693 episodes

Daily news updates from across the Slate Podcast network.

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    • 4.4 • 477 Ratings

Daily news updates from across the Slate Podcast network.

    The Waves: Where Have All The Teen Magazines Gone?

    The Waves: Where Have All The Teen Magazines Gone?

    On this week’s episode of The Waves, Slate staff writers Rebecca Onion and Heather Schwedel dive into girls’ and women’s magazines. Many outlets like Sassy and CosmoGirl have been shuttered or moved to online-only editions. With the recent resurrection of teen magazine icon Atoosa Rubenstein in the media, Rebecca and Heather talk about what made these types of magazines pop and how problematic they were for their audience​​—especially the young girls. Then they dig into the lasting impact these relics have in the digital age. 

    Recommendations:
    Rebecca: The 2016 PBS show Victoria and Nicola Griffith’s book Ammonite.
    Heather: Listening to music, especially if you usually listen to podcasts. 
     
    Podcast production by Cheyna Roth with editorial oversight by Susan Matthews and June Thomas. 
    Send your comments and recommendations on what to cover to thewaves@slate.com
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    • 37 min
    What Next TBD: China vs. Video Games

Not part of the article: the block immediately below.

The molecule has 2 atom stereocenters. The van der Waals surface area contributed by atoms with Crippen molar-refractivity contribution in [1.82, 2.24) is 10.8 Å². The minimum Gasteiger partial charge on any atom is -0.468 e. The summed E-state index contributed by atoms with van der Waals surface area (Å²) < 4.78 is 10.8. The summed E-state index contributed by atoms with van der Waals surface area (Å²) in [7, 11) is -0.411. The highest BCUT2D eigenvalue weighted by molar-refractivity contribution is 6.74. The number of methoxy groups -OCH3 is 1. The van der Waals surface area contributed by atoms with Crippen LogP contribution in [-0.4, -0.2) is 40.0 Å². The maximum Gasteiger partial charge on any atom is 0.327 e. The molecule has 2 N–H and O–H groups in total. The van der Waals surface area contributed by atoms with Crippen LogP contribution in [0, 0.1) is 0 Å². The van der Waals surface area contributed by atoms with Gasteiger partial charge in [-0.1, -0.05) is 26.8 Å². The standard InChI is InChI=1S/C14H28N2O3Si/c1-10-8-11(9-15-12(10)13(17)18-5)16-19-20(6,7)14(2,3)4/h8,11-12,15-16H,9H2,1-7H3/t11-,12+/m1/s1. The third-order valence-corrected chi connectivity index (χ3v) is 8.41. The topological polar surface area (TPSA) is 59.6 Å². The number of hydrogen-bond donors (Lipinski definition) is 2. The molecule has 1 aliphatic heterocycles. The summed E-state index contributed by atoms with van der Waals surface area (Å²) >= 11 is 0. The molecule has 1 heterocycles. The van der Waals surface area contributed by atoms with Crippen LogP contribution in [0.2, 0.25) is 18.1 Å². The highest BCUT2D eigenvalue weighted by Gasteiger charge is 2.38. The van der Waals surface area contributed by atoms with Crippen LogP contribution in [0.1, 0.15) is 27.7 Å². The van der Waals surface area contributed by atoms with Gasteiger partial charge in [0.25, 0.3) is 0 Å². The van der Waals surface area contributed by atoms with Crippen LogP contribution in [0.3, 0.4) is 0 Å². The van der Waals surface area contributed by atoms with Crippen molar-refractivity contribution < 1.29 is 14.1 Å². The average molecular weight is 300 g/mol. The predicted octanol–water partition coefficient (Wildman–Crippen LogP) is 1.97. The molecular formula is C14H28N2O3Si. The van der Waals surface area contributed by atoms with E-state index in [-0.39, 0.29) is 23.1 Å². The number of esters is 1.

What Next TBD: China vs. Video Games

    Recently, China restricted video game playing to just three hours a week for its young people: 8pm to 9pm, Friday through Sunday.

    And that’s not the only change. Over the last few months, private tutors, diehard celebrity fans, and tech giants have all faced fresh restrictions from Beijing. What’s behind this new wave of crackdowns?

    Guest: Brenda Goh, technology correspondent for Reuters

    Host: Lizzie O’Leary
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    • 18 min
    What Next: The Plight of the Delivery Worker

    What Next: The Plight of the Delivery Worker

    In the last few years and particularly during the pandemic, New York City’s delivery workers have become a key part of the food industry’s infrastructure, allowing restaurants to do business with customers too stressed to leave their desks or too afraid of catching a dangerous virus to show up themselves. But a growing incidence of violent attacks and bike thefts has laid bare just how vulnerable the people who bring you your takeout are. Why is it that such essential workers have been exploited by the apps that rely on them, abandoned by the police and the city, and forced to band together just to get by?

    Guest: Josh Dzieza, an investigations editor and feature writer at The Verge covering technology, business, and climate change.

    If you enjoy this show, please consider signing up for Slate Plus. Slate Plus members get benefits like zero ads on any Slate podcast, bonus episodes of shows like Slow Burn and Dear Prudence—and you’ll be supporting the work we do here on What Next. Sign up now at slate.com/whatnextplus to help support our work.
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    • 30 min
    What Next: Steve Bannon’s “War Room” is Mobilizing

    What Next: Steve Bannon’s “War Room” is Mobilizing